Lunch was fun, with an interesting debate on Apple’s latest iPad – and the role of it, if any, in the student life, particularly related to content creation vs. consumption. Interesting to see different takes on that, and to discuss the role of content creation vs. consumption, and even the levels of it.
After lunch, we got to see two seriously, seriously cool things: Intel Dispute Finder, and Home Energy Management. Dispute Finder, designed as a plug-in, is meant to counteract the unfortunate problem  that among wealth of media that now people on the internet (like this blog, for instance), some of it is not true. Dispute Finder would highlight disputed information and point you towards a site that you trust to help you understand opinions and perspectives to that information. Quite cool.
Home Energy Management was also seriously impressive. Through one integrated box located on your wall, you can monitor numerous aspects of your home – heating, AC, security — in a simple, organized fashion. Trust me, this is cool – like sci-fi movie cool. It monitors energy use, makes suggestions to save you money, lets you turn on and off stuff, set up profiles for your HOUSE for different times, like you can with a phone.
Afterwards, we had an interesting discussion about marketing and outreach to teens and college students, concluding that Google and Apple are considered the best at getting the market attention of teens. How to get teens to notice stuff was the question, which got some interesting answers and ideas on.
Next, we visited Intel’s Tera-Scale computing lab, hidden deep in the Intel Headquarters. This place was insane – you’ve probably heard of dual core chips. Or quad core. The newest stuff right now has 8-core chips. In this lap – try 80-cores. That’s effectively 80 computers. On one chip. We saw some stuff running on the smaller 48-core chips, and it was sweet – stuff like automatically enhancing pixalated pictures – enough to read far away, blurry text, as well as smoothing jitterey cell phone videos, to digital 3D scanning and rendering for use in a game – from a dozen still webcam images. Live traffic tracking.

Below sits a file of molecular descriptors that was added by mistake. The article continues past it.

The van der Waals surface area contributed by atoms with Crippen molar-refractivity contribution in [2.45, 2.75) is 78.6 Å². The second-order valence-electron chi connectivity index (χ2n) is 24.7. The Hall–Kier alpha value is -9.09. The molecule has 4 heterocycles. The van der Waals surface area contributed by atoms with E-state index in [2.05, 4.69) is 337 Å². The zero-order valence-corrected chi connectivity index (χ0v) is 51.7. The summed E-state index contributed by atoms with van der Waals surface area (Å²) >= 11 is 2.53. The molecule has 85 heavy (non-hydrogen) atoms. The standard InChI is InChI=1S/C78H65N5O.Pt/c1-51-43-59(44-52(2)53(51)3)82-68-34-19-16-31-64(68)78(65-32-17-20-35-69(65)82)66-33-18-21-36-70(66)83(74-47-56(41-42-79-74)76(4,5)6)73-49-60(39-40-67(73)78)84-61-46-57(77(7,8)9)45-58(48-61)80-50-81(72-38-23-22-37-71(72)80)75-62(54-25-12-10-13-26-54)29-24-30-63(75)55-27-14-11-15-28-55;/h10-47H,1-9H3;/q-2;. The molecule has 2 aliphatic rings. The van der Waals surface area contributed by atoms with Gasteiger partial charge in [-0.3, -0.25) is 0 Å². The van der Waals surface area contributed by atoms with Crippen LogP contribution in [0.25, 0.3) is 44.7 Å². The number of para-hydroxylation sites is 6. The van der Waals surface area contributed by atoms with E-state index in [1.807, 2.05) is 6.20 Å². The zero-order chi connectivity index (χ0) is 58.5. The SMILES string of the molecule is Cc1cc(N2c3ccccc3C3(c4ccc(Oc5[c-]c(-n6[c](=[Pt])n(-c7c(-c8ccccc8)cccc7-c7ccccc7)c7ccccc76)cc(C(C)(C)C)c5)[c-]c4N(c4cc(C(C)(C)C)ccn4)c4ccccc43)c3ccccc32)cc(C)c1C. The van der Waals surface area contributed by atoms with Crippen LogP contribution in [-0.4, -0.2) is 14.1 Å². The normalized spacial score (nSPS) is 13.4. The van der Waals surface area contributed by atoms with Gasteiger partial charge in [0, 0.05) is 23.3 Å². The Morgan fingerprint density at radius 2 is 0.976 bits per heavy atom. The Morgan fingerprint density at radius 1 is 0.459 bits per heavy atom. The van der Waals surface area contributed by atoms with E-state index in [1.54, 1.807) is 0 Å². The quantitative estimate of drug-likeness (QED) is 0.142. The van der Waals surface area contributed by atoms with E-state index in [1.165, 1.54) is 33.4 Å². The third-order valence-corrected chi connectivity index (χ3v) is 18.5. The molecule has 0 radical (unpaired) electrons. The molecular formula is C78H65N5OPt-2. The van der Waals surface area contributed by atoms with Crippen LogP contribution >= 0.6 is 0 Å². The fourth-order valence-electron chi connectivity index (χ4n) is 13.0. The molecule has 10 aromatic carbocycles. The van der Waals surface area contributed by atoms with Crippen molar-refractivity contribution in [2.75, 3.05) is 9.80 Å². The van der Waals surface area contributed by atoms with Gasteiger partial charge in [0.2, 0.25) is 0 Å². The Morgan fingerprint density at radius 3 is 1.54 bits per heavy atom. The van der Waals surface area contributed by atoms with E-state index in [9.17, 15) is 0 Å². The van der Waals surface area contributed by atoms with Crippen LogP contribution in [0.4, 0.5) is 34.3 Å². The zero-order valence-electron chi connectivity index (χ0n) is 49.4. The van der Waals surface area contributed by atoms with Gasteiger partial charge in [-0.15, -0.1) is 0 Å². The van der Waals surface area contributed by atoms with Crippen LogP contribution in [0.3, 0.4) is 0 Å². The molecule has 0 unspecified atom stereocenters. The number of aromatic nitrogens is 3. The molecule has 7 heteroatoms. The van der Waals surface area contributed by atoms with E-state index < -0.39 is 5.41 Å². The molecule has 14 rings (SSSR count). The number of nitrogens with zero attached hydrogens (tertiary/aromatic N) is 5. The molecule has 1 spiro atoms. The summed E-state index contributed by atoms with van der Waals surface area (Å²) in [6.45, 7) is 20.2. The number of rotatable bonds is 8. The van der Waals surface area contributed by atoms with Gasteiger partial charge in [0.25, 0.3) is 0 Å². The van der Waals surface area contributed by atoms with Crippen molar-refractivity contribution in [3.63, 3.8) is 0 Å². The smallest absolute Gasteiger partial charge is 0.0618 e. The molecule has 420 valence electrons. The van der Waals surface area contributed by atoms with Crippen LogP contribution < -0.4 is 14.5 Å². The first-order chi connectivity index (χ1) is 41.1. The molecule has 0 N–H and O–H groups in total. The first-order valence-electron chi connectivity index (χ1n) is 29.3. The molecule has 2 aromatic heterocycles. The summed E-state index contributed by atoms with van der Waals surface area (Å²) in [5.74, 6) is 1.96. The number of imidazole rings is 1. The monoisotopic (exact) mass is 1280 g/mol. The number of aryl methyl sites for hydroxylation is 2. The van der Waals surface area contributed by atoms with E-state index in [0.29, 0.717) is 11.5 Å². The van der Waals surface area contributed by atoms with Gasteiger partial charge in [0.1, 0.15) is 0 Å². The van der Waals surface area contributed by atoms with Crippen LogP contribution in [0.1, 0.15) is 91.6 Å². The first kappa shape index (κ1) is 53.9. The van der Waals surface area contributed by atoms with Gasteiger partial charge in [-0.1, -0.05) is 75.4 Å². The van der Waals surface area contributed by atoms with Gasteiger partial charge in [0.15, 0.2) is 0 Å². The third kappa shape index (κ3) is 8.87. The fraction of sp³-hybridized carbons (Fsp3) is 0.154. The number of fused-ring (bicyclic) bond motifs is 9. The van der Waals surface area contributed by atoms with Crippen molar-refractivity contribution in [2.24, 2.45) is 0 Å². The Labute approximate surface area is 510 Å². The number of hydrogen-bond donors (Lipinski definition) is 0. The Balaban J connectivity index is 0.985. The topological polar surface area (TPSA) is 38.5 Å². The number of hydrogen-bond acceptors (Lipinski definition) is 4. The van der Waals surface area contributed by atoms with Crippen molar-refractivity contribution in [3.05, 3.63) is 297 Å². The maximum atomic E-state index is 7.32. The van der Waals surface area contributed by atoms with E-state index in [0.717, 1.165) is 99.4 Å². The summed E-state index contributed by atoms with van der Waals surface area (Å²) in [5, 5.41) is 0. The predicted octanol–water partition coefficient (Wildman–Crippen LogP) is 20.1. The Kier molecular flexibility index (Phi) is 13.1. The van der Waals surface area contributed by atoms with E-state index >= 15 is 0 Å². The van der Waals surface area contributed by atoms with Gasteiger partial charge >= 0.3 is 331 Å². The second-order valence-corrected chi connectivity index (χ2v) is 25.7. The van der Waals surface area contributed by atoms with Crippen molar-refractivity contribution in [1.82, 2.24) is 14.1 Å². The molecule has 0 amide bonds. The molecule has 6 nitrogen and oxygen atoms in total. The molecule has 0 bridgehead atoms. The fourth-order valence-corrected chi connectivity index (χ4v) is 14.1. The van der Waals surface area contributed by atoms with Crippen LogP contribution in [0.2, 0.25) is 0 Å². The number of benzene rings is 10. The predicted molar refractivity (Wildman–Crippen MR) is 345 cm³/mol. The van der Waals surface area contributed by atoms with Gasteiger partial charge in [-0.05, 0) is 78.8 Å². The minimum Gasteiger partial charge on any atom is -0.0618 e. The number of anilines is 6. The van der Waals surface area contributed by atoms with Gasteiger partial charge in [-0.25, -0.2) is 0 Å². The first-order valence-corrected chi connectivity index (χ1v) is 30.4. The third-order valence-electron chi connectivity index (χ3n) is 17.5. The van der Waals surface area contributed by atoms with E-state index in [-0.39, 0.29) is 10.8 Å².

And of course, everyone’s favorite, the awesome augmented reality ball game – which took a bunch of bouncing Intel balls that you could interact with on webcam, in real time.
After that, we went over to the Gaming Benchmarking Lab, where they do benchmarking for the latest Intel chips. Pictures speak louder then words on this one – that’s a LOT of computers…
So, that’s it. All in all, an incredible experience. Got to see some seriously cool stuff, meet some seriously cool people, and if there’s one message I can give you guys that I took away from this, it’s that there’s a LOT more to Intel than just the chips.

A Student’s Take on the iPad February 5, 2010

Posted by Eli Blumenthal in Apple, Opinion, tablets.
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Since Apple announced the iPad last week, opinions are abound, with many predicting failure for a device whose capability seems to lie somewhere  between Apple’s  MacBook and iPod Touch in the company’s attempt to replace or reinvent the traditional computer. In that regard the iPad isn’t well suited in its current stage: it lacks a video camera so you can’t iChat, there is no iLife for content creation, for some reason multi-tasking is still a no-show even with the iPad’s bumped-up specs, and in terms of using this for browsing the web, it’s good but not great, lacking the Flash support that is used on many web sites across the web, like ESPN and Hulu.